Chris Ibasan, a 24-year-old employee of a shipping company, gained international fame by being featured in the International New York Times (August 4, 2014) in a front-page article authored by Floyd Whaley who wrote that “crumbling infrastructures inhibits growth in the Philippines.” Mr. Whaley described the horrors of moving from one place to another in the National Capital Region. Mr. Ibasan has to travel two hours every day to get to work. He is quoted as lamenting that “there are too many people going to work, too many vehicles and not enough roads…And taking the train is like lining up to see a movie star. You wait for hours.” Mr. Whaley calculates the cost to the national economy: “The 2.2 million vehicles a day that grind away on Manila’s crumbling road system cost the country 876 billion pesos a year, or more than $20 billion, in lost productivity and wasted energy, according to a recent study by the Japan International Cooperation Agency. That is a serious drain on an economy of about $250 billion.”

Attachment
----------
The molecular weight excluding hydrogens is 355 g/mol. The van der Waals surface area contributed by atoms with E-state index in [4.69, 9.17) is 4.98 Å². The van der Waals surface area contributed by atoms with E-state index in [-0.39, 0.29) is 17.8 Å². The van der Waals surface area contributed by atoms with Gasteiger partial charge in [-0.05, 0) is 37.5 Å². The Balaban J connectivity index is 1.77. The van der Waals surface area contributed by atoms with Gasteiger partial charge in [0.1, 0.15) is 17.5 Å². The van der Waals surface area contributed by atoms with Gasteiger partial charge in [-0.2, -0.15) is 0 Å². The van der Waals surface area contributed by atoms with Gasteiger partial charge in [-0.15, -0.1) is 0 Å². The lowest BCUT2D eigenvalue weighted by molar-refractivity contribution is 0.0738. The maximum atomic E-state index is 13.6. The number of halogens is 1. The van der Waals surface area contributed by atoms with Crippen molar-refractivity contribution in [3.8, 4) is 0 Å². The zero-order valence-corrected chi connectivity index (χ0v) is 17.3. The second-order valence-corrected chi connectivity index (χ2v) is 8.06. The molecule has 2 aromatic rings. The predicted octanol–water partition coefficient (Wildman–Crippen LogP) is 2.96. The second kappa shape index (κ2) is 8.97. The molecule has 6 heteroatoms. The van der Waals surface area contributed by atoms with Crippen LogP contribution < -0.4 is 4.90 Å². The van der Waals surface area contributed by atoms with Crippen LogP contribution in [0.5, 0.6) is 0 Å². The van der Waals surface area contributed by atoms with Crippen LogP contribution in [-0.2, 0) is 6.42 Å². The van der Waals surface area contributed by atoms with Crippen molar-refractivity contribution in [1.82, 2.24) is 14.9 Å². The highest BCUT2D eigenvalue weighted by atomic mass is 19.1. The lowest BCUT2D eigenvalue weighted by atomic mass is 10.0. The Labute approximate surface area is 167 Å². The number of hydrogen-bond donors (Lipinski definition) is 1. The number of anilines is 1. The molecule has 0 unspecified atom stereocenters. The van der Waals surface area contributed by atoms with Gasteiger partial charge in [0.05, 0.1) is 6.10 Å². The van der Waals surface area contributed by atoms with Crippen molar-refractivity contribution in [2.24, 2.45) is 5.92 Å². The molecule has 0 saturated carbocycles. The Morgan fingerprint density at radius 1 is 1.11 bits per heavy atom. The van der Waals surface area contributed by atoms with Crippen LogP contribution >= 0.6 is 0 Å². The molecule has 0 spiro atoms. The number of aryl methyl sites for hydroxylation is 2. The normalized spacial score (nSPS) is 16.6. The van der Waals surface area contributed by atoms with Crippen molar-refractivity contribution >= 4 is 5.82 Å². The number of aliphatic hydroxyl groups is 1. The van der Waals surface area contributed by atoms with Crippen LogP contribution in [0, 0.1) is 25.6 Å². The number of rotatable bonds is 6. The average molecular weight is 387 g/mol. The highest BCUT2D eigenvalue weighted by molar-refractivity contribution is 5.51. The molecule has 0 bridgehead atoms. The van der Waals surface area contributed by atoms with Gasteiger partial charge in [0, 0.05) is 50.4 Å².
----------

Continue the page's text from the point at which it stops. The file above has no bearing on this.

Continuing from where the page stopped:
As the eternal optimist, I see the crumbling infrastructures of Metro Manila as good for national growth in the medium term. Even the mess that Mayor ERAP Estrada has created in Manila may actually be good for such other regions as Batangas, Zambales, Cagayan de Oro, Cebu and Iloilo. Here, I quote a Spanish proverb I learned while living in Barcelona: “No hay mal por donde bien no venga” (there is no bad thing from which no good thing results). Let me be very specific. Because of the horrendous congestion in the Manila ports resulting from the truck ban in the City of Manila, during the second quarter of 2014, the volume of container cargoes at the Batangas Container Terminal (BCT) surged by 264 percent, compared to the same period in 2013. This growth followed a 194 percent increase in the first quarter. BCT announced that the performance of the Batangas Port since the fourth quarter of 2013 had already exploded even prior to Manila’s expanded truck ban. This trend is indicative of the natural shift of cargoes going to the CALABARZON area being shipped to the Batangas port. This is to be expected since the South Super Highway and the STAR Tollway from Sta. Rosa, Laguna to Batangas City are lined up with hundreds of manufacturing enterprises located in the numerous industrial zones in Southern Luzon. This is part of the decongestion of the National Capital Region that has been going on for at least two decades. I should know. I come from Batangas. The loss to Manila is the gain of Batangas.